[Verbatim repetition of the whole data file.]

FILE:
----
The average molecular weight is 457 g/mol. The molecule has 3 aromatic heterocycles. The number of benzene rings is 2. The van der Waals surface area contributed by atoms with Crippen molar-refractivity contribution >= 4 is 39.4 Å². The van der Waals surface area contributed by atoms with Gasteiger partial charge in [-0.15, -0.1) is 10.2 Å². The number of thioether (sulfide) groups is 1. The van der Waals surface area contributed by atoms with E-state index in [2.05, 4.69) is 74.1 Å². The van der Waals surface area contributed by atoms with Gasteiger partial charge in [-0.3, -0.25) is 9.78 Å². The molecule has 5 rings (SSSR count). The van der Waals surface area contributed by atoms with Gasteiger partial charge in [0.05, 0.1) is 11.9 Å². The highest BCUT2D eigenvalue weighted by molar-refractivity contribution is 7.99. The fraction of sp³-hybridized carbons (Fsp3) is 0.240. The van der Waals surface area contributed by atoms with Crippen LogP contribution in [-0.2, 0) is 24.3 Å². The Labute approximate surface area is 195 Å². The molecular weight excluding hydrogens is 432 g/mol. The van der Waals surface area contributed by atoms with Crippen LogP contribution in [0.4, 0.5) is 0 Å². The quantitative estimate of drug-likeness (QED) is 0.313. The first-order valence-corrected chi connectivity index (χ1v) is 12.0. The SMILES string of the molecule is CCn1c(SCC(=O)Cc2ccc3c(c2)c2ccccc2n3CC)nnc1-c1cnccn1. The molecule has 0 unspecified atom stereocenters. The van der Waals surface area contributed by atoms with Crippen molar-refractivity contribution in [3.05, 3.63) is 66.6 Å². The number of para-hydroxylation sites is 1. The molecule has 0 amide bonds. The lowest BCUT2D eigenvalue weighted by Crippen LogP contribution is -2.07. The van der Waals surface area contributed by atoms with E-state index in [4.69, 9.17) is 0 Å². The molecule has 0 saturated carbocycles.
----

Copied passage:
The average molecular weight is 457 g/mol. The molecule has 3 aromatic heterocycles. The number of benzene rings is 2. The van der Waals surface area contributed by atoms with Crippen molar-refractivity contribution >= 4 is 39.4 Å². The van der Waals surface area contributed by atoms with Gasteiger partial charge in [-0.15, -0.1) is 10.2 Å². The number of thioether (sulfide) groups is 1. The van der Waals surface area contributed by atoms with E-state index in [2.05, 4.69) is 74.1 Å². The van der Waals surface area contributed by atoms with Gasteiger partial charge in [-0.3, -0.25) is 9.78 Å². The molecule has 5 rings (SSSR count). The van der Waals surface area contributed by atoms with Gasteiger partial charge in [0.05, 0.1) is 11.9 Å². The highest BCUT2D eigenvalue weighted by molar-refractivity contribution is 7.99. The fraction of sp³-hybridized carbons (Fsp3) is 0.240. The van der Waals surface area contributed by atoms with Crippen LogP contribution in [-0.2, 0) is 24.3 Å². The Labute approximate surface area is 195 Å². The molecular weight excluding hydrogens is 432 g/mol. The van der Waals surface area contributed by atoms with Crippen LogP contribution in [0.4, 0.5) is 0 Å². The quantitative estimate of drug-likeness (QED) is 0.313. The first-order valence-corrected chi connectivity index (χ1v) is 12.0. The SMILES string of the molecule is CCn1c(SCC(=O)Cc2ccc3c(c2)c2ccccc2n3CC)nnc1-c1cnccn1. The molecule has 0 unspecified atom stereocenters. The van der Waals surface area contributed by atoms with Crippen molar-refractivity contribution in [3.05, 3.63) is 66.6 Å². The number of para-hydroxylation sites is 1. The molecule has 0 amide bonds. The lowest BCUT2D eigenvalue weighted by Crippen LogP contribution is -2.07. The van der Waals surface area contributed by atoms with E-state index in [4.69, 9.17) is 0 Å². The molecule has 0 saturated carbocycles.